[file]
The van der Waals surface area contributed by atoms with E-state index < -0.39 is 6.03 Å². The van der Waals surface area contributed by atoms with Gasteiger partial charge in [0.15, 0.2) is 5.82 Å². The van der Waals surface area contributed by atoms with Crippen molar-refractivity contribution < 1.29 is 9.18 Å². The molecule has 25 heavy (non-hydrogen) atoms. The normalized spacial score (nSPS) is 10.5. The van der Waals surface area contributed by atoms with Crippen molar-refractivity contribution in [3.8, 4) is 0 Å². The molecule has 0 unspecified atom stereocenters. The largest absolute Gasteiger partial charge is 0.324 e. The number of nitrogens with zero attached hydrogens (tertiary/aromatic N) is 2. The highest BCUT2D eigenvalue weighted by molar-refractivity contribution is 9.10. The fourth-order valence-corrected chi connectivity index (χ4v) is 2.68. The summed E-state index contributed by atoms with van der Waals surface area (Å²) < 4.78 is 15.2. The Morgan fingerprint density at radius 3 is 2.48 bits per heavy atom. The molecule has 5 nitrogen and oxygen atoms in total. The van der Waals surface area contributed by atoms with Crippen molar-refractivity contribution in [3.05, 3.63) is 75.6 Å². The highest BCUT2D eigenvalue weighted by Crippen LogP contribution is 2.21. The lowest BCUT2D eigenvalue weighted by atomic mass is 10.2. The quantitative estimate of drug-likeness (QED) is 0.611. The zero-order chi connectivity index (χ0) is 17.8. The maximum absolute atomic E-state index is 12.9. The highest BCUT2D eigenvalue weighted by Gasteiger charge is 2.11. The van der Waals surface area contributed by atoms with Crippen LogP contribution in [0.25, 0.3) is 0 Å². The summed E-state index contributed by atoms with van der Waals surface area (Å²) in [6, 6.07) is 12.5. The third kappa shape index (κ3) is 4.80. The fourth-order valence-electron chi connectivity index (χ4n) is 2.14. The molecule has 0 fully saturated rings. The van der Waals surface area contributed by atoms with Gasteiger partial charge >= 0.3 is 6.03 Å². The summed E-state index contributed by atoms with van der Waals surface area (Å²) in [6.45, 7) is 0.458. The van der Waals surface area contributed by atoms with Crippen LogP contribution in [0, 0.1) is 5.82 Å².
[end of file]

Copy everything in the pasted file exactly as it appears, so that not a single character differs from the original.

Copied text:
The van der Waals surface area contributed by atoms with E-state index < -0.39 is 6.03 Å². The van der Waals surface area contributed by atoms with Gasteiger partial charge in [0.15, 0.2) is 5.82 Å². The van der Waals surface area contributed by atoms with Crippen molar-refractivity contribution < 1.29 is 9.18 Å². The molecule has 25 heavy (non-hydrogen) atoms. The normalized spacial score (nSPS) is 10.5. The van der Waals surface area contributed by atoms with Crippen molar-refractivity contribution in [3.8, 4) is 0 Å². The molecule has 0 unspecified atom stereocenters. The largest absolute Gasteiger partial charge is 0.324 e. The number of nitrogens with zero attached hydrogens (tertiary/aromatic N) is 2. The highest BCUT2D eigenvalue weighted by molar-refractivity contribution is 9.10. The fourth-order valence-corrected chi connectivity index (χ4v) is 2.68. The summed E-state index contributed by atoms with van der Waals surface area (Å²) < 4.78 is 15.2. The Morgan fingerprint density at radius 3 is 2.48 bits per heavy atom. The molecule has 5 nitrogen and oxygen atoms in total. The van der Waals surface area contributed by atoms with Crippen molar-refractivity contribution in [3.05, 3.63) is 75.6 Å². The highest BCUT2D eigenvalue weighted by Crippen LogP contribution is 2.21. The lowest BCUT2D eigenvalue weighted by atomic mass is 10.2. The quantitative estimate of drug-likeness (QED) is 0.611. The zero-order chi connectivity index (χ0) is 17.8. The maximum absolute atomic E-state index is 12.9. The highest BCUT2D eigenvalue weighted by Gasteiger charge is 2.11. The van der Waals surface area contributed by atoms with Crippen LogP contribution in [0.25, 0.3) is 0 Å². The summed E-state index contributed by atoms with van der Waals surface area (Å²) in [6, 6.07) is 12.5. The third kappa shape index (κ3) is 4.80. The fourth-order valence-electron chi connectivity index (χ4n) is 2.14. The molecule has 0 fully saturated rings. The van der Waals surface area contributed by atoms with Gasteiger partial charge >= 0.3 is 6.03 Å². The summed E-state index contributed by atoms with van der Waals surface area (Å²) in [6.45, 7) is 0.458. The van der Waals surface area contributed by atoms with Crippen LogP contribution in [0, 0.1) is 5.82 Å².